The mere filing of a charge sheet by the police does not justify the framing of charges by the Trial Court: Madhya Pradesh HC [Read Judgment]

The mere filing of a charge sheet by the police does not justify the framing of charges by the Trial Court: Madhya Pradesh HC [Read Judgment]


It is absolutely essential for the Trial Court to summarily state the "basis" on which it forms an opinion justifying the framing of charges against an accused, the Court said.


The Madhya Pradesh High Court in Ramnaresh & Ors.Vs. State of M.Phas observed that, the mere filing of a charge sheet by the police does not justify the framing of charges by the Trial Court.

Justice Atul Sreedharan referring to various Apex Court decisions, also said that it is absolutely essential for the Trial Court to summarily state the "basis" on which it forms an opinion justifying the framing of charges against an accused.These observations were made in a Revision petition filed by persons against who charges under section 306 were framed by the Trial Court. The Court also allowed the revision petition and discharged the accused.

MERE FILING OF CHARGE SHEET DOES NOT JUSTIFY FRAMING OF CHARGES BY TRIAL COURT

The court observed: “The mere filing of a charge sheet by the police does not justify the framing of charges by the Trial Court. Section 227 and 228 of the Cr.P.C make it incumbent upon the Session Court to consider the record of the case and the documents submitted therewith and thereafter having heard the accused and the prosecution,

SUMMARILY STATE THE BASIS FOR FRAMING OF CHARGE

Referring to Three Judge Bench decision of the Supreme Court in State of Maharashtra Vs. Som Nath Thapa- (1996) 4 SCC 659, the court said Section 228(1) Cr.P.C makes it essential for the Trial Court to arrive at the "opinion" that there is ground for presuming that the accused has committed an offence. The dictionary meaning of the word "Opinion" is "feelings or thoughts about somebody or something, rather than a fact" (Oxford Advanced Learner's Dictionary). An opinion is formed on the "basis" of the existence of certain facts or circumstances. "Reason", on the other hand has been defined as "a cause or an explanation for something that has happened or that somebody has done" (Oxford Advanced Learner's Dictionary). In KantiBhadra Shah's case, it is only the giving of "Reason" that the Supreme Court has held as being unnecessary, where the Trial Court frames charges against the accused. Therefore, an opinion in terms of section 228(1) can only be formed by the Trial Court, on the "basis" of the material on record. Therefore, it is absolutely essential for the Trial Court to summarily state the "basis" on which it forms an opinion justifying the framing of charges against an accused. This can be done without giving "Reasons", elaborate or otherwise and it would suffice if the Trial Court refers to the evidence on record without any elaboration of its contents. Statements of witnesses can be referred to by the name of the witness without discussing the contents of the statements or how the same prima facie implicates the accused. This way, the Superior Court sitting in Revision over the order framing charges, when such orders are challenged, would at least be in a position to refer to the material adverted to by the Trial Court and assess if the same does indeed reveal a case against the accused. Thus briefly giving the "basis" for the "opinion" arrived at by the Trial Court at the stage of framing charges, will ensure compliance with the judgements of the Supreme Court in KantiBhadra Shah and in Som Nath Thapa's case. Thus, the impugned order is deficient in not having given the basis for the opinion as to why charges u/s. 306 IPC ought to be framed against the Petitioners and therefore bad in law.”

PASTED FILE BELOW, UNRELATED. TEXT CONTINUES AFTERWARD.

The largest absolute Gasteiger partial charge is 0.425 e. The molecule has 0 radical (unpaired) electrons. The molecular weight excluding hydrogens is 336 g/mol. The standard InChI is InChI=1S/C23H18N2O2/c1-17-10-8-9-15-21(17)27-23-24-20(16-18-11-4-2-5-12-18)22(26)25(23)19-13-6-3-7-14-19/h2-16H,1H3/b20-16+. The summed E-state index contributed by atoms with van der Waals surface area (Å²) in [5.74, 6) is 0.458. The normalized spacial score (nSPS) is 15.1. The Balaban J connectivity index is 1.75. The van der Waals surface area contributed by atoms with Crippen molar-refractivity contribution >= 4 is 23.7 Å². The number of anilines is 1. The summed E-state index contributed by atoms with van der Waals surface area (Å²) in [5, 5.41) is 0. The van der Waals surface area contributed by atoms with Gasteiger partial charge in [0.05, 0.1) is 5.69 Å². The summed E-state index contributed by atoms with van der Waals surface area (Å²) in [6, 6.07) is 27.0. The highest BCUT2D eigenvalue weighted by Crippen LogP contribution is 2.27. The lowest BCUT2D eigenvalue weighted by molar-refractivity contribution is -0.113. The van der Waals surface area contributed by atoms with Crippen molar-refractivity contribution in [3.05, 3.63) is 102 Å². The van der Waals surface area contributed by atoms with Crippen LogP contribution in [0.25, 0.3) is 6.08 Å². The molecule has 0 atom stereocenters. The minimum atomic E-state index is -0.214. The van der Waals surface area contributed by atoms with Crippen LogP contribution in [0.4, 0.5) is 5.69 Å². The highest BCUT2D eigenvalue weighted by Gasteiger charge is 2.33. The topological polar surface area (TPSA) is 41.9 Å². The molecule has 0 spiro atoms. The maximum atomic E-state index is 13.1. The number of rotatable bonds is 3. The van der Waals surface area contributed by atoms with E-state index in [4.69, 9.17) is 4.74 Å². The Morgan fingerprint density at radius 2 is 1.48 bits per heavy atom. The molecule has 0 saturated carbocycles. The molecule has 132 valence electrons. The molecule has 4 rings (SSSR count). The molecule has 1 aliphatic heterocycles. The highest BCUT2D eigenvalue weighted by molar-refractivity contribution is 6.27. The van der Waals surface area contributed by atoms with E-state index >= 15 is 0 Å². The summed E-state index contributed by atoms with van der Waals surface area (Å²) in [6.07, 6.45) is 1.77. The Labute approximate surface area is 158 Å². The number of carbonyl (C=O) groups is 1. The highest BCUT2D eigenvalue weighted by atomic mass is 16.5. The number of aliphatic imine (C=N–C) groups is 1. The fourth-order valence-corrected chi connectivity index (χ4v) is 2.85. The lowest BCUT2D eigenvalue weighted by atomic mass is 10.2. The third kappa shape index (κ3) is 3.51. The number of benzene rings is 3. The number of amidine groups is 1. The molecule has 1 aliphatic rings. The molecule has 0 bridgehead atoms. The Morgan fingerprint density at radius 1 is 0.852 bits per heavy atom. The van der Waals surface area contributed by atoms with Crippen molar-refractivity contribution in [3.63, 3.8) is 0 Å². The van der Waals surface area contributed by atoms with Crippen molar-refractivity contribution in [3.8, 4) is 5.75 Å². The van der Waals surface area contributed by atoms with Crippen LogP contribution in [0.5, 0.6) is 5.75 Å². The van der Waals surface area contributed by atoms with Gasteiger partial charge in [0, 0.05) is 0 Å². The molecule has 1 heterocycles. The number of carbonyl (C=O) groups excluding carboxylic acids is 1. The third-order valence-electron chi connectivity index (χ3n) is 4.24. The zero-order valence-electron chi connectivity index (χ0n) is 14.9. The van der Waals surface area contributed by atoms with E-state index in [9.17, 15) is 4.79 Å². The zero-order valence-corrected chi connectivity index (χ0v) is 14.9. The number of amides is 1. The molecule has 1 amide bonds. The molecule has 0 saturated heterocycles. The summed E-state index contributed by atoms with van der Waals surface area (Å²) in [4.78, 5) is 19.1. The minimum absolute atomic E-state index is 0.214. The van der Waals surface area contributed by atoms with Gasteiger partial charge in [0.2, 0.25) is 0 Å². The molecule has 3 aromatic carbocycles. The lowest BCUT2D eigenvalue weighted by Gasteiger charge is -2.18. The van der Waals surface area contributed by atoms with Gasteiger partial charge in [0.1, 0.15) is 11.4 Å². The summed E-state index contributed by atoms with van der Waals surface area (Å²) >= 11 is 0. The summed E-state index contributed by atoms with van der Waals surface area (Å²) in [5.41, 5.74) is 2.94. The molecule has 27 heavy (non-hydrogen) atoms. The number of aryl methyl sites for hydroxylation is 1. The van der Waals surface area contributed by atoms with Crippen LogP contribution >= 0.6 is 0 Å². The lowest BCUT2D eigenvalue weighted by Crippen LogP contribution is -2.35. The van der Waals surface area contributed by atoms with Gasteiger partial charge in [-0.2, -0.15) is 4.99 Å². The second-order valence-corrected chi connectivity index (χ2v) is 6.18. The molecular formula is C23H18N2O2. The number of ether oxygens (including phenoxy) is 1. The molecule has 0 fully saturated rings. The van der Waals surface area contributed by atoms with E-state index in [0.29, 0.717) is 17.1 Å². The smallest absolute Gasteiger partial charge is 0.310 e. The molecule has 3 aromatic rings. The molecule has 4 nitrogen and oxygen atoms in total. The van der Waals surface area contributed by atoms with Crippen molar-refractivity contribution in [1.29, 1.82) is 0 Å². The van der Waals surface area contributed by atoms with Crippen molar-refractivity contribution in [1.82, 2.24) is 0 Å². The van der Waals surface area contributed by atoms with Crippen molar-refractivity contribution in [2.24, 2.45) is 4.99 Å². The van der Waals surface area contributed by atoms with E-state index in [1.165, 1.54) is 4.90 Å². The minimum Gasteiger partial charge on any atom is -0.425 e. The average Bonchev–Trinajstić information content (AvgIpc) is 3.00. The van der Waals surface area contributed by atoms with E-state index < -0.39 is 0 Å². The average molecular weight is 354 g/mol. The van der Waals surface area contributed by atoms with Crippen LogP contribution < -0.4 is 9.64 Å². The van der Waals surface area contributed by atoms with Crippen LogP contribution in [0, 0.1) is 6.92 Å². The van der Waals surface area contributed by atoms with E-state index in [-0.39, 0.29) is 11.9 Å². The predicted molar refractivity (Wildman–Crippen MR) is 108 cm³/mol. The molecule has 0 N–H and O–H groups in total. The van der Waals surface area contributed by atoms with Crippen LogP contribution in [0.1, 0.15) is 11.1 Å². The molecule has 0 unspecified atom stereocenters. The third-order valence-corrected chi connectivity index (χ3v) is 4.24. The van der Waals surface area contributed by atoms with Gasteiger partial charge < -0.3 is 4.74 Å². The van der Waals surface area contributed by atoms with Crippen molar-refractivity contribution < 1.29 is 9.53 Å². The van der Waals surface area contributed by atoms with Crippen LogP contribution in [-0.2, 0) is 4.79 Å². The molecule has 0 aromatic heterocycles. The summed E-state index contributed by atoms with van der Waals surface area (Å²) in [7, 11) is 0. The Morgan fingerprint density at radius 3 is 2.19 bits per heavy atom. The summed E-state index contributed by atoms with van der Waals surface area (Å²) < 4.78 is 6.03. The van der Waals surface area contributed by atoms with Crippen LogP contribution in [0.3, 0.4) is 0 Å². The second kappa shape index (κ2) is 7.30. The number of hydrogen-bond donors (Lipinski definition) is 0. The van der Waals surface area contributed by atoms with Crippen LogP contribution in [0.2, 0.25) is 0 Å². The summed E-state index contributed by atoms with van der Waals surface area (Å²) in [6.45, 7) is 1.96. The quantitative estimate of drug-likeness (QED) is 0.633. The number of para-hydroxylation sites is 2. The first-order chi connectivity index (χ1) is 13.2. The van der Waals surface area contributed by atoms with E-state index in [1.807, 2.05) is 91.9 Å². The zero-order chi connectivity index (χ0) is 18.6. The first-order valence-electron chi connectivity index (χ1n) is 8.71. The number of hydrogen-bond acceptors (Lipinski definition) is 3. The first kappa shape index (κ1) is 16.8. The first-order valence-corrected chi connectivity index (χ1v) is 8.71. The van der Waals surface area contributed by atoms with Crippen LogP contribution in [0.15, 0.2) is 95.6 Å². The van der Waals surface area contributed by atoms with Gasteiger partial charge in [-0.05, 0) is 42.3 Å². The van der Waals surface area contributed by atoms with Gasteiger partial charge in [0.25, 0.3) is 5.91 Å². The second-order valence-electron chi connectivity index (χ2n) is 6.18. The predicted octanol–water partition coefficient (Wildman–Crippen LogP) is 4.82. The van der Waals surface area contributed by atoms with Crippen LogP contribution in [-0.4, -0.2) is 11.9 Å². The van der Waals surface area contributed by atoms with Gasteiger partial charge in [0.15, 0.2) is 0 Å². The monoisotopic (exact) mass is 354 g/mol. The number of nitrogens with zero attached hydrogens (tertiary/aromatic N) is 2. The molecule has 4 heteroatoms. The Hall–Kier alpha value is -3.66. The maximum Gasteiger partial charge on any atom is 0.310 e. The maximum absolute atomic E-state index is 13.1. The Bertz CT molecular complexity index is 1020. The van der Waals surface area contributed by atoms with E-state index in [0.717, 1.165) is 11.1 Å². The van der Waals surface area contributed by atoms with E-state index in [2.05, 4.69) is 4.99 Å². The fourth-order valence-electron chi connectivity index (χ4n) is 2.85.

Read the Judgment here.